S. chacoense is a wild relative of the domesticated potato and is native to Argentina, Bolivia, Paraguay, and Brazil. Plants are tall and often sprawling and produce small, white, tan, or blue skinned tubers. While they are edible in very small amounts, this species doesn’t generally yield enough to grow for that purpose. We do have a few varieties that produce two inch tubers, so this species might hold some promise for breeding even without crossing to domesticated potatoes. Generally, S. chacoense is used in breeding programs to introduce wild traits to domesticated potatoes, particularly disease resistance and heat tolerance. Our wild potatoes are not fully isolated, so while most of the seeds will be purely S. chacoense, some may be crossed with other wild or domesticated potatoes. Any that are crossed may well turn out to be the most interesting of the batch. S. chacoense is diploid and has an endosperm balance number of 2, so generally must be crossed to diploids in order to introduce traits to tetraploids.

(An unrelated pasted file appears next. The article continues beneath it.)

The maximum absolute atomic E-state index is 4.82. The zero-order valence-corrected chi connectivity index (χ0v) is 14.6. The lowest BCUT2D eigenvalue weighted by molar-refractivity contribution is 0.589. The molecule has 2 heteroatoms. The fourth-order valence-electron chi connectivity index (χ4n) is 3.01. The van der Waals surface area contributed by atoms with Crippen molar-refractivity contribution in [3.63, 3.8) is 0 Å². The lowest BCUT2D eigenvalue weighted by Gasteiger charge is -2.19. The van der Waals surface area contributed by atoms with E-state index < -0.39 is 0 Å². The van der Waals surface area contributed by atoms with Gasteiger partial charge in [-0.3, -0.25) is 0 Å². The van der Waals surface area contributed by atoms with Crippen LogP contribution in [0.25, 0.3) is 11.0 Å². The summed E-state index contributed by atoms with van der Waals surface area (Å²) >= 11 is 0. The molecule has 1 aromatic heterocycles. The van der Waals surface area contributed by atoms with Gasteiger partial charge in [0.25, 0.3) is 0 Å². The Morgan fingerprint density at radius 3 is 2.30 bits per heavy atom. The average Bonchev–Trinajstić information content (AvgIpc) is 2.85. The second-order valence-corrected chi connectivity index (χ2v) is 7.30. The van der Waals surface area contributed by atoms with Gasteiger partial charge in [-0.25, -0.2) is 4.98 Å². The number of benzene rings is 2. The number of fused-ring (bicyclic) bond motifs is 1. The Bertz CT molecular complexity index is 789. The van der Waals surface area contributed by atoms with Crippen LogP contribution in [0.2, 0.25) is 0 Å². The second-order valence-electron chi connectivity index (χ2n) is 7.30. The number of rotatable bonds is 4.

25 seeds collected from mixed varieties or 3 tubers. The tubers may be of more than one variety or all the same.